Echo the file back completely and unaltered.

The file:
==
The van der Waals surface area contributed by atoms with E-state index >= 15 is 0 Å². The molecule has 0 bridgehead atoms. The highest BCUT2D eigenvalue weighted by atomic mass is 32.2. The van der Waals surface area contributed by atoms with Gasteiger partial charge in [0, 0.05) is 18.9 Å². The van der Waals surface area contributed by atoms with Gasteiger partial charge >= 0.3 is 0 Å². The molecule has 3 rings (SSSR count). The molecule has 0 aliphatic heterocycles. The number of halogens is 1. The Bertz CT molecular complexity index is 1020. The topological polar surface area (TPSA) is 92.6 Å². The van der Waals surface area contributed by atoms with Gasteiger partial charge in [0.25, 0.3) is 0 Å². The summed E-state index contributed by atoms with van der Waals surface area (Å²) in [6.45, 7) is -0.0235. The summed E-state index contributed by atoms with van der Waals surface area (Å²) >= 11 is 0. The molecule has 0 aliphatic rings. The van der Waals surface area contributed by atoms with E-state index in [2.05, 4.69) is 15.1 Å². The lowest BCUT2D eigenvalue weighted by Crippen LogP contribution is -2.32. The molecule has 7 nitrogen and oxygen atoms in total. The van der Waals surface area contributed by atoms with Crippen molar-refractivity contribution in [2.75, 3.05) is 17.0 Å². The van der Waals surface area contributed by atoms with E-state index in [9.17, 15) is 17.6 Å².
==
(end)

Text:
The van der Waals surface area contributed by atoms with E-state index >= 15 is 0 Å². The molecule has 0 bridgehead atoms. The highest BCUT2D eigenvalue weighted by atomic mass is 32.2. The van der Waals surface area contributed by atoms with Gasteiger partial charge in [0, 0.05) is 18.9 Å². The van der Waals surface area contributed by atoms with Gasteiger partial charge >= 0.3 is 0 Å². The molecule has 3 rings (SSSR count). The molecule has 0 aliphatic heterocycles. The number of halogens is 1. The Bertz CT molecular complexity index is 1020. The topological polar surface area (TPSA) is 92.6 Å². The van der Waals surface area contributed by atoms with Gasteiger partial charge in [0.25, 0.3) is 0 Å². The summed E-state index contributed by atoms with van der Waals surface area (Å²) in [6.45, 7) is -0.0235. The summed E-state index contributed by atoms with van der Waals surface area (Å²) >= 11 is 0. The molecule has 0 aliphatic rings. The van der Waals surface area contributed by atoms with E-state index in [2.05, 4.69) is 15.1 Å². The lowest BCUT2D eigenvalue weighted by Crippen LogP contribution is -2.32. The molecule has 7 nitrogen and oxygen atoms in total. The van der Waals surface area contributed by atoms with Crippen molar-refractivity contribution in [2.75, 3.05) is 17.0 Å². The van der Waals surface area contributed by atoms with E-state index in [9.17, 15) is 17.6 Å².